A simple Perl IRCBot

A couple things I want to talk about. First of all, I will be participating in project52; which is a competetion to write a blog post in every week of the year. The last 2 years I have done the november post-a-day, and gotten about 25 of the 30 required posts. So hopefully writing twice that number of posts in 12 times the amount of time will be easy, right? Anyways, this is the first post in that series, so stay tuned for more regular and hopefully useful content :)

And since I don’t like posting just basic updates, here is some perl code that I just recently dug up.

The code

I was thinking about adding IRC integration to a side project that I have been working on lately. I remembered that I had written something similar while in high school, and I’ve decided to throw that code up online, and clean it up a little bit. I don’t really expect anyone to use it, but I think it’s pretty neat, considering I wrote it 6 years ago.

The code is up over at github with basic installation instructions. It comes with a client in perl and python.

The idea is that the IRCBot has a basic TCP server in it, that you can use to send it messages across a network. So you can send a message crafted in the form of password&server&channel&my sweet message, and the bot will display it on the correct channel.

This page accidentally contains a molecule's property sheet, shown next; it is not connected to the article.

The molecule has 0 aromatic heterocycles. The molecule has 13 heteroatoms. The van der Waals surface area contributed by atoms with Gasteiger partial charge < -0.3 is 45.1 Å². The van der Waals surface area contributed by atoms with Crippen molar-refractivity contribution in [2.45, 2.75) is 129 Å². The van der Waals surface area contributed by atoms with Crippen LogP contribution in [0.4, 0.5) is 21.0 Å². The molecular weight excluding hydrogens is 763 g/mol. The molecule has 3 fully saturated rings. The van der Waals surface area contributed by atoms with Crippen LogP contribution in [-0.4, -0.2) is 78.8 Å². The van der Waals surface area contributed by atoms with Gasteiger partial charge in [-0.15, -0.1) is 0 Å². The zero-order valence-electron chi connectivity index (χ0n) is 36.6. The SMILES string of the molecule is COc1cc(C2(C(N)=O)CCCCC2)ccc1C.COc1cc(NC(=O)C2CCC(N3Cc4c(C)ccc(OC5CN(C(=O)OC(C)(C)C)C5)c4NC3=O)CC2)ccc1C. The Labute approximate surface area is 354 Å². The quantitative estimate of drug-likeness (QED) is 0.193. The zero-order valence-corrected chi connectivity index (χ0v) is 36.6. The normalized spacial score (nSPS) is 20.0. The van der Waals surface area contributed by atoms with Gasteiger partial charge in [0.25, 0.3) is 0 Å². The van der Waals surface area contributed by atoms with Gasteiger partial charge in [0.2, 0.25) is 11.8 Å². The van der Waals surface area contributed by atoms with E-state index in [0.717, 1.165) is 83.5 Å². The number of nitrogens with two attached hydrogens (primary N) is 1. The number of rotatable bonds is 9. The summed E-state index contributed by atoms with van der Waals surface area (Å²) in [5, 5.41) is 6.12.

It uses POE, which I believe is perl’s analogous idea to Twisted. I assume something like this is possible for Python, but I figured since it was already written, I should go ahead and use and release it.

The story

So the reason that this code exists is because I was a huge nerd in high school. I went to a computer class in the afternoons, where we each had our own computers, but the networks were locked down. This was in a time before I was good enough at SSH Tunneling, so I went ahead and wrote this code as a way to use HTTP to get into IRC.

The code released was half of it, it would site on IRC, and log all activity into a Mysql database. It also had a TCP server built in, so that I could ping it from another process/server and send messages out to other channels.

The second half was a basic web interface, which would pull and display all of the logs from the Mysql DB. It was broken down by channel, giving historical logs of each. It also had a firehose display that showed all incoming messages and what channel/server they were from. Along with this there was a form that hit a CGI script that sent a TCP request across to the client process and sent messages into the IRC channels. This allowed me to have two way communication into IRC from my web browser.

I happily used this to chat with people on IRC for my last year in high school. :)

Hey there! I'm Eric and I work on communities in the world of software documentation. Feel free to email me if you have comments on this post!